1. Not finding help here? Sign up for a free 30min tutor trial with Chegg Tutors
    Dismiss Notice
Dismiss Notice
Join Physics Forums Today!
The friendliest, high quality science and math community on the planet! Everyone who loves science is here!

Ionisation levels in hydrogen and helium

  1. Oct 11, 2015 #1
    1. The problem statement, all variables and given/known data

    a) Explain qualitatively why the energy required to remove one electron from the ground state of the helium atom is much larger than that in hydrogen, while for other states the hydrogenic value is quite a good approximation, e.g. the 1s2s levels in helium have energies very similar to the 2s energy in hydrogen.

    b) The 1s2s configuration in helium is split into two levels. Explain briefly the physical origin of the splitting, and how it comes about that these different energies should be associated with different relative orientations of the intrinsic spins of the two electrons (so that one of the levels is called a “singlet”, and the other a “triplet”).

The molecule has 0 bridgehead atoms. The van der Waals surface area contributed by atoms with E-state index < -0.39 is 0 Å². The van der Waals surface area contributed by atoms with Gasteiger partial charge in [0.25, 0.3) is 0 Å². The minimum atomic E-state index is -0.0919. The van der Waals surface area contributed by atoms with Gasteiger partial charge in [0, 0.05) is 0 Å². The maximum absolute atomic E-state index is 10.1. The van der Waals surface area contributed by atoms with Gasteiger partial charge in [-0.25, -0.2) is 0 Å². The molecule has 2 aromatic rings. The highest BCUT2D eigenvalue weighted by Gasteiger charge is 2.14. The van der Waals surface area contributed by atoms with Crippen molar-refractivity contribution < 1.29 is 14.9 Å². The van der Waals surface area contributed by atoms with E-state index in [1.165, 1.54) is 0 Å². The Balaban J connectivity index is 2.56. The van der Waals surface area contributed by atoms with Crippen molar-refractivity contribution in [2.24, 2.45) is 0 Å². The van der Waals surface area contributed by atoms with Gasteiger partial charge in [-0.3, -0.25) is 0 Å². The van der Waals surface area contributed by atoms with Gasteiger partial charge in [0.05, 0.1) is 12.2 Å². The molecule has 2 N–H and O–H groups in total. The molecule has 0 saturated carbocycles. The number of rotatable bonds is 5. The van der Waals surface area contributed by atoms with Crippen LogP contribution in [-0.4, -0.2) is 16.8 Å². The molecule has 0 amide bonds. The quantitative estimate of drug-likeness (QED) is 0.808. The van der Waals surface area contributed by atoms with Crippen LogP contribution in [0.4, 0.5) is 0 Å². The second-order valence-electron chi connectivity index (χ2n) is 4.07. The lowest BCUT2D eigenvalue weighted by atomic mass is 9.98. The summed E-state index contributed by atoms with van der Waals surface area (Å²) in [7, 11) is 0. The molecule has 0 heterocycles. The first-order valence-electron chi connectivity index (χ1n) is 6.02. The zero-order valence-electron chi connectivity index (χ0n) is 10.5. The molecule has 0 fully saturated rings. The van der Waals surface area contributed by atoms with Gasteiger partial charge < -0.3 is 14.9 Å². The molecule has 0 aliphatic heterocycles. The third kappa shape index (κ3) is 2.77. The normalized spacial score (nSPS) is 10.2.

2. Relevant equations

    none

    3. The attempt at a solution

    a) The ground state of helium has direct exposure to a greater charged nucleus than hydrogen so the ionisation energy is greater. The other levels of helium are shielded by previous levels' electrons.

    b) no idea.

     
  2. jcsd
  3. Oct 11, 2015 #2

    blue_leaf77

    User Avatar
    Science Advisor
    Homework Helper

    a) I agree with you.

    b) "Singlet" and "triplet", these are your keywords. Splitting occurs because there is the total wavefunction must obey Pauli principle, i.e. it must be antisymmetric.
     
Know someone interested in this topic? Share this thread via Reddit, Google+, Twitter, or Facebook

Have something to add?
Draft saved Draft deleted



Similar Discussions: Ionisation levels in hydrogen and helium
Loading...